Essential reading for care home operators preparing for mandatory vaccinations rules
The DHSC published on 4 August 2021 its operational guidance to support the implementation of the new regulations making vaccinations mandatory in CQC registered care homes in England. It provides some helpful clarity on the steps care home managers now need to take to implement the regulations, which from 11 November will require most people aged 18 and over entering care homes to be vaccinated, unless they have an exemption. However, there remain a number of unanswered questions, including the three outlined below.
The process for establishing medical exemptions from the requirement to be vaccinated is an important issue for care providers. The operational guidance explains:
“There will be a clear process for staff to follow if they think they may have a clinical reason to be exempt. This process will be aligned with certification for domestic events, exemptions from self-isolation for confirmed contacts and travel. Guidance for certification is being developed and we will add a link to this guidance here as soon as it’s published.
We will be producing separate guidance for clinicians, which will align with guidance for vaccines certification in other public settings. This guidance will help clinicians to verify exemptions.”
A recent update (30 July 2021) to the Green Book on immunisation against infectious disease (COVID-19: the green book, chapter 14a) and clinical advice from the Joint Committee of Vaccination and Immunisation (JCVI) indicates a further narrowing of the those individuals who cannot be vaccinated.
Collective redundancy consultation
The obligation to consult collectively could be triggered in a number of circumstances when seeking to implement the requirements of the regulations, particularly in the case of larger care home providers. However this is not addressed in the guidance.
For example, if a care home provider wishes to impose changes to contracts of employment to introduce a term that makes vaccination a condition of employment, that would normally trigger the requirement to consult collectively, if at least 20 staff are involved at a single establishment. Equally, there is a possibility that these requirements could also be triggered if the care home provider is contemplating the dismissal of an equivalent number of workers within a 90 day period for refusing to get vaccinated.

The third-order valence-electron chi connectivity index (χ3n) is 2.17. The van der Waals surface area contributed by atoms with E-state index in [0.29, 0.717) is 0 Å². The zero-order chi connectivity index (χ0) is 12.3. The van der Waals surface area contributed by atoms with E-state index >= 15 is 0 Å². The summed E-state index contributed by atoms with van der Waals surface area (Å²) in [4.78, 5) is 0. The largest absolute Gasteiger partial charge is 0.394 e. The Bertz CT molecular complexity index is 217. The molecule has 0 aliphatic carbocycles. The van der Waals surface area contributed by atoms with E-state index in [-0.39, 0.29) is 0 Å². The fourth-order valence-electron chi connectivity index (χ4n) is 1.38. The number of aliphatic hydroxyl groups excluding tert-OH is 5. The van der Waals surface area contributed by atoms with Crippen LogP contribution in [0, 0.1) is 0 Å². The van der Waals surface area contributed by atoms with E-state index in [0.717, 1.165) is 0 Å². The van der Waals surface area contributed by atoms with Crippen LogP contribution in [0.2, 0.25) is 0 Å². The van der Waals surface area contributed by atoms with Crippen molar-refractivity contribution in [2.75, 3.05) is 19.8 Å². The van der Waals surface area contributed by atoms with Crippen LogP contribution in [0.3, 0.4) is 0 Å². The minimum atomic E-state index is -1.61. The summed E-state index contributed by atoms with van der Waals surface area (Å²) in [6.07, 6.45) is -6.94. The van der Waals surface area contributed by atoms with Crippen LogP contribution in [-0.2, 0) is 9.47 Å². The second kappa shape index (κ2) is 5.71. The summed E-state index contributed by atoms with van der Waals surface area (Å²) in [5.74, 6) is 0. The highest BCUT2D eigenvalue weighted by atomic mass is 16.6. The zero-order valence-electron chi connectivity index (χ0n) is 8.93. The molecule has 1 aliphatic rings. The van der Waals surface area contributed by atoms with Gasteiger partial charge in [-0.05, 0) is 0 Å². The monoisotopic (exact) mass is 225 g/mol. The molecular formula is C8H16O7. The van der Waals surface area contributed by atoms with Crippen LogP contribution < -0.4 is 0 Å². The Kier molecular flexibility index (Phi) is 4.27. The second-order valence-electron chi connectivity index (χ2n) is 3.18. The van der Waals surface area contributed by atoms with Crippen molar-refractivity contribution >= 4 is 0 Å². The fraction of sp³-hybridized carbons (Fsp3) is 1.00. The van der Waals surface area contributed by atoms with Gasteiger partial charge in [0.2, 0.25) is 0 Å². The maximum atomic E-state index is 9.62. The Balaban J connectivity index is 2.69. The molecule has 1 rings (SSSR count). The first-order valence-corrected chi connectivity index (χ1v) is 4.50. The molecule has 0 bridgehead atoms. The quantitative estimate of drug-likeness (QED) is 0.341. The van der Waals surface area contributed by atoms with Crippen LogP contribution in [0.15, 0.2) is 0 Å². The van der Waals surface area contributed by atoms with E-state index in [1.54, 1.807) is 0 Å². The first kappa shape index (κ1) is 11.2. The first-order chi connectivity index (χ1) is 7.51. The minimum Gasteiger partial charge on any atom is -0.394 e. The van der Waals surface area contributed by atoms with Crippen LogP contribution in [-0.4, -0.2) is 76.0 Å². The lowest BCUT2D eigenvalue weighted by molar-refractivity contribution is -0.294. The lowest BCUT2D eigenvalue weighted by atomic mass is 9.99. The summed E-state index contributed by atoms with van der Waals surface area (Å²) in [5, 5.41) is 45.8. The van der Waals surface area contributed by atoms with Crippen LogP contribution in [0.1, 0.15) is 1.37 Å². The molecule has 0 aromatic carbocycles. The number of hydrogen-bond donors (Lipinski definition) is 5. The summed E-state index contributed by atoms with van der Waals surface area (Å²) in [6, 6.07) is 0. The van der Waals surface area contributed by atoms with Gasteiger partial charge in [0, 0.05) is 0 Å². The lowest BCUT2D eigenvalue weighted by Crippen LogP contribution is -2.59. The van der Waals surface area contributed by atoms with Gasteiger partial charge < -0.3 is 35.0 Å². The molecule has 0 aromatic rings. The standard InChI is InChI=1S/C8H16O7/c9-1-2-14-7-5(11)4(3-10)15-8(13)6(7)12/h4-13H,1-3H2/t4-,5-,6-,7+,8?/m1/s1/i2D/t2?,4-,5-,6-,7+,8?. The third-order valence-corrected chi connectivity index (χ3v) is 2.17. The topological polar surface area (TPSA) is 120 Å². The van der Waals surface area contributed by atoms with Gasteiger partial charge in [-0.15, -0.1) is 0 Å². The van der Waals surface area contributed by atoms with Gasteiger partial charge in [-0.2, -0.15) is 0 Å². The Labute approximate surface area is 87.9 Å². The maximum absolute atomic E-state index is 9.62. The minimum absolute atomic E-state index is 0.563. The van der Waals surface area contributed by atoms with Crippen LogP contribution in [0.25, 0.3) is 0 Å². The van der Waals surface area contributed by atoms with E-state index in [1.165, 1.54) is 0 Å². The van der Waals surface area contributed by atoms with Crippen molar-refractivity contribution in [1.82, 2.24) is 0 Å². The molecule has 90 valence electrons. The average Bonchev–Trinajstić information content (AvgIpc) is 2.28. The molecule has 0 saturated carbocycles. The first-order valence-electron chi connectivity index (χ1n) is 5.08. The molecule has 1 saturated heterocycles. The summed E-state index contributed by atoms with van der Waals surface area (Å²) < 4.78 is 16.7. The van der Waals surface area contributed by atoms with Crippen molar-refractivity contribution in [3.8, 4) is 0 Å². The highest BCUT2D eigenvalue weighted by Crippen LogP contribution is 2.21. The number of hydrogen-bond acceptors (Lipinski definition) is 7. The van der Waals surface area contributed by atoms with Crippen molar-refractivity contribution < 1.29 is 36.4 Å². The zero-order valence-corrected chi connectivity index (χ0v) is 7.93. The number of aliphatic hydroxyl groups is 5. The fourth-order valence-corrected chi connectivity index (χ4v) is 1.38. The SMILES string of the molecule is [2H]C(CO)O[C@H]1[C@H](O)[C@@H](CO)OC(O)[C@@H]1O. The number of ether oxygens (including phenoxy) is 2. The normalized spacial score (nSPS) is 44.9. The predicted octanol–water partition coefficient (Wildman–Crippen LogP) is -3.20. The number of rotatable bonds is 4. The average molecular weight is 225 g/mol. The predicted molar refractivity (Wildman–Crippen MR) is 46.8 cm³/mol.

The publication of the operational guidance coincided with the announcement by the JCVI that all 16 to 17-year-olds should now be offered a first dose of Pfizer vaccine. It remains to be seen whether the Government will extend the scope of the regulations to reflect the wider availability of vaccines for this age group.
A few observations on the guidance
- Individuals vaccinated by the NHS in England can demonstrate their evidence of vaccination by using the NHS App, the NHS website – NHS.uk or the NHS Covid Pass letter. An appointment card cannot be used as proof of vaccination status. For individuals vaccinated outside of the UK, the DHSC are working on a solution and will provide further guidance.
- Booster doses are not currently included in the regulations but care home managers are advised to encourage staff to take up booster vaccines if eligible. The guidance says that the regulations may be amended to include booster doses.
- A risk assessment should be undertaken for those who are exempt from vaccination to reduce risk of transmission. The guidance suggests that this might include a change of duties, noting that those that are exempt from vaccination may also be in the clinically extremely vulnerable category.
- Registered persons (or those acting on behalf of the registered person) will need to keep a record of:
- the vaccination or exemption status of staff members and the date that the status was last checked
- the vaccination or exemption status of those entering the care home unless exempt and the date that the status was last checked